The team was renamed the Nashville Elite Giants (pronounced EE-light) in 1921.[3] That same year, they swept the Montgomery Grey Sox (of the minor league Negro Southern League) in a four-game championship series to win the right to declare themselves the Southern Colored Champions.[4]They continued to play independently until joining the Negro Southern League in 1926.[2] Nashville completed its first season in the league with a 15–15 (.500) record.[5]

In 1929, Nashville was granted an associate membership in the Negro National League.[6] The team finished in eighth (last) place with a 10–20 (.333) record.[6] That same year, Wilson built a new ballpark for his team, Tom Wilson Park, which also served as a spring training site for other Negro league teams, as well as white-only minor league teams, such as the Southern Association's Nashville Vols.[7] Babe Ruth, Lou Gehrig, and Roy Campanella are known to have played at the park.[7] The 8,000 (or 4,000)[2] seat facility featured a single-decked, covered grandstand.[7] The ballpark was centrally located in Nashville's largest black community, known as Trimble Bottom, near the convergence of Second and Forth Avenues, just north of the fairgrounds.[2]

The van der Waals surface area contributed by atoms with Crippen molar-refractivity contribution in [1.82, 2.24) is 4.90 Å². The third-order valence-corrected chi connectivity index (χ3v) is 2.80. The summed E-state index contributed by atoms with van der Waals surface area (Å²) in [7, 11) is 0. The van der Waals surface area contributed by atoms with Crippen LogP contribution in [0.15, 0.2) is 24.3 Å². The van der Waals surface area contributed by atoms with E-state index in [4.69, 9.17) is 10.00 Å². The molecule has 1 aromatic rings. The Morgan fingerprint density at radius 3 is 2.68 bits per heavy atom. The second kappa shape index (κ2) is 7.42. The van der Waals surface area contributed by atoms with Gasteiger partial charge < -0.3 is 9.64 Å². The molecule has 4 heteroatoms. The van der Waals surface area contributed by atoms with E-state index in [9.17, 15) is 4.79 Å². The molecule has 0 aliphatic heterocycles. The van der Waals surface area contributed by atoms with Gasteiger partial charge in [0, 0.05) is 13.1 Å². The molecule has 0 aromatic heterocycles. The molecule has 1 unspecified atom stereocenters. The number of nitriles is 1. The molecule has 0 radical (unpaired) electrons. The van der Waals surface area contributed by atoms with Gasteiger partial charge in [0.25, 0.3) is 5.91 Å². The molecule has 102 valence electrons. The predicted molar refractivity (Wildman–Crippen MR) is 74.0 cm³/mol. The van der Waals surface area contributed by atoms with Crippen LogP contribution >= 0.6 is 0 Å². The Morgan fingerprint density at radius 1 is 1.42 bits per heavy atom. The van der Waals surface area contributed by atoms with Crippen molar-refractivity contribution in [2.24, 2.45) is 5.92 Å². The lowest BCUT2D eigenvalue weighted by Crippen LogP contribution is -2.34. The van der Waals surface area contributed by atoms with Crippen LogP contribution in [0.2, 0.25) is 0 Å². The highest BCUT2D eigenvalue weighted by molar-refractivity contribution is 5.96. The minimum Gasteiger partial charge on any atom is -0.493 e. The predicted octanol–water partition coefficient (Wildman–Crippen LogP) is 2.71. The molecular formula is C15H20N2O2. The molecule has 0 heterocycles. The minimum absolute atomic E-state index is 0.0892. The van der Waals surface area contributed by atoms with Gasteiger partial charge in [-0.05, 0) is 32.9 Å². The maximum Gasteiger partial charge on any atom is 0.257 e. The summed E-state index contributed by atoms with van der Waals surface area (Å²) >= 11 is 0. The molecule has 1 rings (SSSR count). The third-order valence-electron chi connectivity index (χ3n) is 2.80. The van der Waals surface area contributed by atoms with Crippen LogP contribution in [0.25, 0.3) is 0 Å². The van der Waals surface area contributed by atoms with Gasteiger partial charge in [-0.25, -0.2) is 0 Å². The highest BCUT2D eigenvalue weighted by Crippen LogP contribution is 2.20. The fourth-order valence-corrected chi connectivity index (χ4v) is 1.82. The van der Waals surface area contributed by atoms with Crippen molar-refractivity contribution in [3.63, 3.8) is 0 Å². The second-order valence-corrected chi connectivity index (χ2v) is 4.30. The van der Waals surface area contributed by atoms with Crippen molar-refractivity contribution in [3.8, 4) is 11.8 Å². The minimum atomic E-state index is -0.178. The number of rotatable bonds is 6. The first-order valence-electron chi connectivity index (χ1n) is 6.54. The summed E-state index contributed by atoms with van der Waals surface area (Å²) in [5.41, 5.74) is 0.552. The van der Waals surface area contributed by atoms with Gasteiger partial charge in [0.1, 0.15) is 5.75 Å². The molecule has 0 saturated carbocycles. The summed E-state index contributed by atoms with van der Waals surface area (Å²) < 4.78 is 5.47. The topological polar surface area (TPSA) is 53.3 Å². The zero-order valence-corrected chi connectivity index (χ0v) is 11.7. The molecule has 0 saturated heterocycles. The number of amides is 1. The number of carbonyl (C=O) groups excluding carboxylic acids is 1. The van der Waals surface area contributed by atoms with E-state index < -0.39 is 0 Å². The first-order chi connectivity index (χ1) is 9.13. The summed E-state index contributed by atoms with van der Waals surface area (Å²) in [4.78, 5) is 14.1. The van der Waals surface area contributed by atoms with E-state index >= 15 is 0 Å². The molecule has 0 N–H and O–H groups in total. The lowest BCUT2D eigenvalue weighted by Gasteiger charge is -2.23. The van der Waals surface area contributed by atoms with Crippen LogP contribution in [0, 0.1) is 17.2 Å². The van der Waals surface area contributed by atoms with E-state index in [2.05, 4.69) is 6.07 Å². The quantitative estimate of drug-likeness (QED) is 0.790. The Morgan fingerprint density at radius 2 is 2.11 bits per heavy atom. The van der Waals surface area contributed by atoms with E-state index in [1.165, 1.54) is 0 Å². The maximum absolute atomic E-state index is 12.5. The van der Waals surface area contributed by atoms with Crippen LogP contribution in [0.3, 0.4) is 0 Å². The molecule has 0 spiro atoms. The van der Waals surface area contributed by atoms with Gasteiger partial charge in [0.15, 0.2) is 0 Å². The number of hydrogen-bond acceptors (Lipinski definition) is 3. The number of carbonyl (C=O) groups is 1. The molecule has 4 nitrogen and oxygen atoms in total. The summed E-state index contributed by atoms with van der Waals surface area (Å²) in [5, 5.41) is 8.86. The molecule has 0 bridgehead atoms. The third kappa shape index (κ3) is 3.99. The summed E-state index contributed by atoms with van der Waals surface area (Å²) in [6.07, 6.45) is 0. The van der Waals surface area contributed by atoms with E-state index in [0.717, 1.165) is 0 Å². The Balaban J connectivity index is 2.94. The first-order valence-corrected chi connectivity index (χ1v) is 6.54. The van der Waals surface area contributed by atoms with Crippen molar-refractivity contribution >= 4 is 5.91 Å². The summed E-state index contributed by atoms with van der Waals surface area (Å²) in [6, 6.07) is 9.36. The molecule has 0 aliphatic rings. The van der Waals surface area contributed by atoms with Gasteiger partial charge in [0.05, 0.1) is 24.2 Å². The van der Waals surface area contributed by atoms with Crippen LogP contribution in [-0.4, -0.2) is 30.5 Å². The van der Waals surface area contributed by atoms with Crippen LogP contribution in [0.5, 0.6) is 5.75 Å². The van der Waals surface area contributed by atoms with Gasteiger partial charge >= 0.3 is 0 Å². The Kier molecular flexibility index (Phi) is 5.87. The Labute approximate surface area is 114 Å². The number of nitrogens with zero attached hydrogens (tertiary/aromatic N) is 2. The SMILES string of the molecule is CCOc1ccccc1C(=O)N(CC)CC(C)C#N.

Negro league years[edit]

National League[edit]

In 1930, the team gained admission into their first organized league, the Negro National League. The Elite Giants finished in seventh place with a 39-47 record.

The following season, 1931, Wilson moved the team to Cleveland, Ohio and renamed the team the Cleveland Cubs, remaining in the same league. The team finished in seventh place with a 25-28 record.

Southern League[edit]